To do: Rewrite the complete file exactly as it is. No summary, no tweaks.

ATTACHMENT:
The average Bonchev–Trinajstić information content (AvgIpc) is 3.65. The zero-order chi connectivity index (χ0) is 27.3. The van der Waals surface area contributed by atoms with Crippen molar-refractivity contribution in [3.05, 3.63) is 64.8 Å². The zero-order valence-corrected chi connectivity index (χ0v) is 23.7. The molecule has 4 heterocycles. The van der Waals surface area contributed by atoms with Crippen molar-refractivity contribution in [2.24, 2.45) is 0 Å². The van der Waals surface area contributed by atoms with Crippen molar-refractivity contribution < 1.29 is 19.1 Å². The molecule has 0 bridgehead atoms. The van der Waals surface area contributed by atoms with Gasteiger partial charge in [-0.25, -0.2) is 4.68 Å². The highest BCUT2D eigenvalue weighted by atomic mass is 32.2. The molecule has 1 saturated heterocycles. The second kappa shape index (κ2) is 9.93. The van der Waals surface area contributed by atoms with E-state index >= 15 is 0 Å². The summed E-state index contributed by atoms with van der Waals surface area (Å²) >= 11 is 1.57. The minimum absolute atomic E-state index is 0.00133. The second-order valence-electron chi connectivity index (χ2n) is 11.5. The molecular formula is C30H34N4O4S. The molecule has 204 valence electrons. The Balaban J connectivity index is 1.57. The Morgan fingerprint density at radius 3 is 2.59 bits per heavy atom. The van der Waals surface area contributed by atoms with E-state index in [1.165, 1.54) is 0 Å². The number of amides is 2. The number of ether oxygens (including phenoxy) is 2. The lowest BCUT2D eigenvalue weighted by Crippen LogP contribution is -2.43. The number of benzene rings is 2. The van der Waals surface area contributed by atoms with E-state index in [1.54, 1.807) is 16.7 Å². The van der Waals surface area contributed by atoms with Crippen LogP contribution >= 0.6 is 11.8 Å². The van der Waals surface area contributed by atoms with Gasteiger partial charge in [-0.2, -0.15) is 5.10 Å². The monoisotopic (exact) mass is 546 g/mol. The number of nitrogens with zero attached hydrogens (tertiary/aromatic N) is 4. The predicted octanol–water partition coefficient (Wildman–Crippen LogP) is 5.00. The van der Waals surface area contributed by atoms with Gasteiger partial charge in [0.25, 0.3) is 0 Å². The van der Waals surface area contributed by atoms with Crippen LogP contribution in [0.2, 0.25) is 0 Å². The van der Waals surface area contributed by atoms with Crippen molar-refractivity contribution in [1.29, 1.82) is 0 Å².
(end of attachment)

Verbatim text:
The average Bonchev–Trinajstić information content (AvgIpc) is 3.65. The zero-order chi connectivity index (χ0) is 27.3. The van der Waals surface area contributed by atoms with Crippen molar-refractivity contribution in [3.05, 3.63) is 64.8 Å². The zero-order valence-corrected chi connectivity index (χ0v) is 23.7. The molecule has 4 heterocycles. The van der Waals surface area contributed by atoms with Crippen molar-refractivity contribution in [2.24, 2.45) is 0 Å². The van der Waals surface area contributed by atoms with Crippen molar-refractivity contribution < 1.29 is 19.1 Å². The molecule has 0 bridgehead atoms. The van der Waals surface area contributed by atoms with Gasteiger partial charge in [-0.25, -0.2) is 4.68 Å². The highest BCUT2D eigenvalue weighted by atomic mass is 32.2. The molecule has 1 saturated heterocycles. The second kappa shape index (κ2) is 9.93. The van der Waals surface area contributed by atoms with E-state index >= 15 is 0 Å². The summed E-state index contributed by atoms with van der Waals surface area (Å²) >= 11 is 1.57. The minimum absolute atomic E-state index is 0.00133. The second-order valence-electron chi connectivity index (χ2n) is 11.5. The molecular formula is C30H34N4O4S. The molecule has 204 valence electrons. The Balaban J connectivity index is 1.57. The Morgan fingerprint density at radius 3 is 2.59 bits per heavy atom. The van der Waals surface area contributed by atoms with E-state index in [1.165, 1.54) is 0 Å². The number of amides is 2. The number of ether oxygens (including phenoxy) is 2. The lowest BCUT2D eigenvalue weighted by Crippen LogP contribution is -2.43. The number of benzene rings is 2. The van der Waals surface area contributed by atoms with E-state index in [1.54, 1.807) is 16.7 Å². The van der Waals surface area contributed by atoms with Crippen LogP contribution >= 0.6 is 11.8 Å². The van der Waals surface area contributed by atoms with Gasteiger partial charge in [-0.2, -0.15) is 5.10 Å². The monoisotopic (exact) mass is 546 g/mol. The number of nitrogens with zero attached hydrogens (tertiary/aromatic N) is 4. The predicted octanol–water partition coefficient (Wildman–Crippen LogP) is 5.00. The van der Waals surface area contributed by atoms with Gasteiger partial charge in [0.25, 0.3) is 0 Å². The van der Waals surface area contributed by atoms with Crippen LogP contribution in [0.2, 0.25) is 0 Å². The van der Waals surface area contributed by atoms with Crippen molar-refractivity contribution in [1.29, 1.82) is 0 Å².